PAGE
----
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How to Avoid Burnout When Hosting a Virtual Conference

Avoiding burnout goes beyond self-care.

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While in-person conference dates are slowly being scheduled for late 2021, the virtual conference-sphere is still very much alive and well, sending event organizers onto a steep learning curve. While some may argue that virtual conferences can be easier to put on than in-person conferences — you know, without having to rent the space or order enough coffee and bagels to feed an army — there are unique challenges that come with creating a virtual event that is both accessible and attention-grabbing over numerous days to larger crowds. 

Virtual conferences present an incredible opportunity to bring together people regardless of proximity. Sans the travel required, someone from Dubai can be tuning in to a conference that’s usually hosted in Louisiana. But, since the scope of attendees becomes so far widened, burnout is easier than ever. Sponsorships, attendee needs, tech issues… they all add up to present a real burnout threat to the teams that work tirelessly to put these events on. Here are some ways to avoid burnout. 

1. Go ahead and expect that things will go wrong. 

It doesn’t matter how much you prepare — there’s going to be unintended snafus. This is the nature of putting on any large-scale event, but the threat is certainly heightened when it’s a new frontier like the online techsphere. Malbek, a cloud-based software company that helps companies manage contracts, is led by a team of ‘work from home veterans.’ So, when they decided to launch their first ever user conference as a virtual event, they were up for the challenge. 

The conference, called Envision 2020, will be October 6th and 7th. Their team reflected on what they’ve learned in putting on a virtual conference of this magnitude — as their registrants represent far sweeping areas of the globe. “Keeping an open mind, going with the flow, and understanding that things can and will go wrong are all things to do while planning a virtual conference in these extraordinary times,” Becky Holloway, Malbek’s VP of Marketing, offers as advice to other virtual event organizers.

Go ahead and have fun, too — part of Envision 2020 will be a virtual happy hour, featuring games and opportunities for connections with other members of the Malbek community.

2. Do a practice run as an attendee. 

The experience of building a virtual conference can lead to some blind spots. Since you and your team have been in the ‘weeds’ with building the conference for weeks or months, you know how to work the software and navigate through the programming like the back of your hand. But will attendees who are just logging in for the first time have the same ease with it?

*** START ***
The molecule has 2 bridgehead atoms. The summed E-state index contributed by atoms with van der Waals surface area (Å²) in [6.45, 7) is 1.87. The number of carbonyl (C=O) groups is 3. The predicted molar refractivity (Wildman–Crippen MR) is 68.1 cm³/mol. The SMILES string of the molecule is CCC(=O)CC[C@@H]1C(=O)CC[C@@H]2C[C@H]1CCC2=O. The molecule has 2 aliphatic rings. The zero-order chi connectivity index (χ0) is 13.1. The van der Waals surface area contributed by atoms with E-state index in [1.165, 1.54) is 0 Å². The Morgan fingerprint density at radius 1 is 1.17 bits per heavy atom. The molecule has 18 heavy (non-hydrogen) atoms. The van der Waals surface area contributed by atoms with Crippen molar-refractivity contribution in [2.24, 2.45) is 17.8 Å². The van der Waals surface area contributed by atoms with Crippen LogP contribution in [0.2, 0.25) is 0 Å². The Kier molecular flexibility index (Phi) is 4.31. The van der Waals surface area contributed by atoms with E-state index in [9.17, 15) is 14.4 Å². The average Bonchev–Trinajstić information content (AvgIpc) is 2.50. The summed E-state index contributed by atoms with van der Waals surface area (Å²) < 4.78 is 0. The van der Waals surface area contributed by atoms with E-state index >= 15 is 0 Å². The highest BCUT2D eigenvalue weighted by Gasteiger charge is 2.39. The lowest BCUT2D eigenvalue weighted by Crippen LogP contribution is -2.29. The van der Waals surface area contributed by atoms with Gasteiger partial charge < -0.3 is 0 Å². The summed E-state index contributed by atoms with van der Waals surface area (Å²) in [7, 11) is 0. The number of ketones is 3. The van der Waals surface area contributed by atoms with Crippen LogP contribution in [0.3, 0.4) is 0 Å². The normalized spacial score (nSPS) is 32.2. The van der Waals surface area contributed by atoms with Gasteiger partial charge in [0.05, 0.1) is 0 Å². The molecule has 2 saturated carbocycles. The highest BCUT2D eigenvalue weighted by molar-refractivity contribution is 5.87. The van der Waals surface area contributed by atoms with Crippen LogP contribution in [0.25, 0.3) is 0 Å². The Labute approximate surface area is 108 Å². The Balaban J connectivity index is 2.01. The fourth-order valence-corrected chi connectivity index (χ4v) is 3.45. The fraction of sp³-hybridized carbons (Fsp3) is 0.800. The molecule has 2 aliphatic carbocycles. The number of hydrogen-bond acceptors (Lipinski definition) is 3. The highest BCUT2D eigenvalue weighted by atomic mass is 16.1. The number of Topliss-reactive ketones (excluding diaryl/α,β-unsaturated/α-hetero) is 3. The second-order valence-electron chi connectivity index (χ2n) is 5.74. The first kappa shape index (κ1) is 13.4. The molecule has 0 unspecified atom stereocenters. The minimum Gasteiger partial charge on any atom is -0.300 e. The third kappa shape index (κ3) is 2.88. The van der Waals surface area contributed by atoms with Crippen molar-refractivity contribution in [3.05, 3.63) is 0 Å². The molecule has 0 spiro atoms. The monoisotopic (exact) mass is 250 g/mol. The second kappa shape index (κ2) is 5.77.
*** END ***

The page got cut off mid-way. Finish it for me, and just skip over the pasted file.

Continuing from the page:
Do a practice run from the perspective of an attendee to make sure everything is as intuitive and user-friendly as possible – this will help with burnout by saving stress on the day (or days) of when it comes to minor technical issues and navigational questions. Of course, a few technical issues can be expected, but the more you can clear your inbox of questions like, “How do I pause a session?” the better.

3. Bring on interns and contractors to stand by. 

It’s nothing against your team – sometimes, it’s just ideal to have some extra help. This doesn’t just apply to the day of the event, but in the weeks and months leading up to it. One of the most common culprits of burnout is marketing and ticket sales, for example. So, consider bringing on an intern or apprentice for a month who can help run social media accounts, tackle outreach, and manage all potential streams of ticket sales and audience members. 

This will also require you to plan out everything you need done ahead of time in granular detail. Have a master planning meeting with your team, down to every last ‘welcome email’ and tech question. Then, start to delegate. By capturing everything you need to do from a “birds eye view” ahead of time, you’ll feel much more in control and balanced throughout the days and weeks leading up to the event. 

Ultimately, avoiding burnout goes beyond even self-care (which is of utmost importance). Think about your attendees and speakers, and what they deserve from the experience. In order for you and your team to put on the best possible event and enjoy it yourselves, you need to make sure that burnout has been avoided every step of the way. 

We’ve all been through the haze of sleep deprivation and stress in the whirlwind of an event day or week. But, there’s ways you can help yourself. Build your virtual conference brick by brick ahead of time, employing contractors and creating contingency plans to ensure success.

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